The importance of immunisation from preventable diseases is still a relevant community message amid concerns about patchy immunisation rates and continued vaccination rates below 95 per cent, Australia's leading medical association has warned.
Kambah Medical Practice GP Suzanne Davey said vaccinating against illness and disease was the easiest way GPs could protect adults, children, the elderly and "immuno-compromised" people from vaccine-preventable infectious disease.
"The risk is far higher if you contract the disease of having a serious complication than from immunisations," she said.
"Living in a community means sharing germs so vaccination protects you from infectious disease."
Dr Davey said in the early part of her career she worked in Cooktown where there was a high unvaccinated population and said she witnessed children die from whooping cough and tetanus. She also pointed to how immunisation programs meant diseases such as polio were either no longer seen or extremely rare.
"In a population with a high unimmunised group of people, the infections can become very prevalent and spread very easily," she said.
She said immunisation was vital to protect people from catching infectious diseases,
Australian Medical Association president Associate Professor Brian Owler said Australian GPs had been crucial in increasing Australia’s rates of immunisation.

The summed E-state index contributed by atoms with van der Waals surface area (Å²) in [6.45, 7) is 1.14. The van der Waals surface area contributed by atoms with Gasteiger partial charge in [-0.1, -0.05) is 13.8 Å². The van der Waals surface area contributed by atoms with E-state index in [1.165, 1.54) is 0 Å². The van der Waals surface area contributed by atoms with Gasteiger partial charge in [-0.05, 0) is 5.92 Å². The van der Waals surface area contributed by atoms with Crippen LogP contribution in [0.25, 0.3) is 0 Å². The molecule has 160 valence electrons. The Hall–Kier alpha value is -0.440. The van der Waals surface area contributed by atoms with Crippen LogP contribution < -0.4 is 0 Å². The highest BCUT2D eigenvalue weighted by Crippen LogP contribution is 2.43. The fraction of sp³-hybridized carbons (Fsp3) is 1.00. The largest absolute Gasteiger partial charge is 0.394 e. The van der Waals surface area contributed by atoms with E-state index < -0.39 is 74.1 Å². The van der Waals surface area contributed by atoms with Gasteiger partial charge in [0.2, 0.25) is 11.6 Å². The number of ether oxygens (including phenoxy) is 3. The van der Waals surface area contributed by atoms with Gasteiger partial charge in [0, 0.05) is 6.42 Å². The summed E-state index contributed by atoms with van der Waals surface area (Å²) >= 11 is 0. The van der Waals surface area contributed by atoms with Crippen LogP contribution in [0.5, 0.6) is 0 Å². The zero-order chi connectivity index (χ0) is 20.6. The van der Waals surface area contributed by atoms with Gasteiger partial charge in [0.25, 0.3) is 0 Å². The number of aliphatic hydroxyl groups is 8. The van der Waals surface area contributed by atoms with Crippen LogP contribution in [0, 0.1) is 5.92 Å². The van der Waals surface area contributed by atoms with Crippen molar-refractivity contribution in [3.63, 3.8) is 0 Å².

“The importance of immunisation from preventable diseases remains a relevant community message amid concerns about patchy immunisation rates across the country and continued rates of immunisation lower than the 95 per cent mark, which provides herd immunity,” he said.
He said rates of illness and death from vaccine-preventable diseases had fallen significantly since childhood vaccinations were introduced in Australia in 1932.
Speaking during the AMA's Family Doctor Week, Assoc Prof Owler said where immunisation levels were low, illnesses such as whooping cough and measles could be spread more easily.
A single case of measles was diagnosed in the territory on Friday, the third in the ACT this year.
Symptoms of measles may include fever, tiredness, running nose, sore eyes and a cough, followed by a rash which appears two to seven days later.
People generally develop symptoms seven to 18 days after being exposed.
Measles could be a potentially serious disease, which was highly contagious among people who were not fully immunised.
The recent confirmed case was the third for the ACT this year, after one in January and another in early February. Before that, Canberra had not had a confirmed infection since 2011.
Recent data from the Australian Childhood Immunisation Register shows the ACT continues to have some of the best vaccination rates in the country, with about 93 per cent of one and two year olds in the territory fully immunised compared with about 92 per cent of five year olds.
More information about immunisations is available from the Australian Academy of Science's website.
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